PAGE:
Did King Charles III ever ride at the Cheltenham Festival?

As into horse racing as many surely are, this is certainly a ‘What are the cheltenham odds for that one?’ moment, as I’ve found that most don’t know the answer to this racing question. The short answer though is yes, he did, albeit just once and without distinction. A year or so before his marriage to Lady Diana Spencer at St. Paul’s Cathedral on July 29, 1981, when he was still, of course, Prince of Wales, Charles embarked on a brief, and ultimately fruitless, career as a amateur jockey. Although 31 years old and 5’10” tall, Charles started well enough, although he later admitted that the death of his first horse, Allibar, who collapsed and died from a heart attack when he was ridng out on the Berkshire Downs, ‘nearly finished’ him.

As a replacement for Allibar, Charles bought Good Prospect, who was already a Cheltenham Festival winner, having won the Kim Muir Challenge Cup in 1980, when ridden by leading amateur jockey Jim Wilson. On their first outing together, at Sandown Park, Good Prospect unseated his new owner at the fourth-last fence, leaving the heir apparent bruised and bloodied. Undaunted, a few days later, Charles was back in the saddle – although, as noted by one television commentator of day, riding markedly longer than at Sandown – for another attempt at the Kim Muir Challenge Cup.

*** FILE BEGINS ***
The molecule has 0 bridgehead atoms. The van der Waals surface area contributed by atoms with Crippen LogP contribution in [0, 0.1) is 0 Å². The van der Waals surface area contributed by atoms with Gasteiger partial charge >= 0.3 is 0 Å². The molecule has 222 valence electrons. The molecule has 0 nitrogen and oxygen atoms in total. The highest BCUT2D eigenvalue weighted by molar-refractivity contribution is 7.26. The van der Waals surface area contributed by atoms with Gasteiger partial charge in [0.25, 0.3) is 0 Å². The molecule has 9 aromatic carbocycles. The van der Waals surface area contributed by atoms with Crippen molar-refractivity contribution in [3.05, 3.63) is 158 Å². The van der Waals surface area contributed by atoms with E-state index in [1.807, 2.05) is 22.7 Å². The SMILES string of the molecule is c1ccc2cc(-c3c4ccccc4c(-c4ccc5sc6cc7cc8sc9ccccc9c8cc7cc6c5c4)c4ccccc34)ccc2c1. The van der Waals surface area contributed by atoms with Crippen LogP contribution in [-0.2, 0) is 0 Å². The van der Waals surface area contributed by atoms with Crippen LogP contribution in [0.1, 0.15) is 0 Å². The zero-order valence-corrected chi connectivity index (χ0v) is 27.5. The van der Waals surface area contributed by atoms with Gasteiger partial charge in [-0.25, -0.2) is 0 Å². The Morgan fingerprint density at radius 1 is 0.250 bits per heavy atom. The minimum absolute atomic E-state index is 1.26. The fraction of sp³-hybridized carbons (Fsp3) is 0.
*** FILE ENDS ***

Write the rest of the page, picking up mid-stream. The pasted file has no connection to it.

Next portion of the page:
Just before halfway in the three-and-a-quarter mile contest, at the tenth fence, Good Prospect made a jolting blunder, giving Charles ‘absolutely no hope of recovery’. Thankfully, horse and rider were unscathed, but the future king vented his frustration by exclaiming, ‘Bloody hell!’ and beating his whip on the Prestbury Park turf. He later admitted, ‘I wasn’t nearly experienced enough to stay on!’ After his Festival mishap, Charles rode just once more in public, finishing unplaced on Upton Grey, owned by his grandmother, Queen Elizabeth the Queen Mother, at Newton Abbott the following May.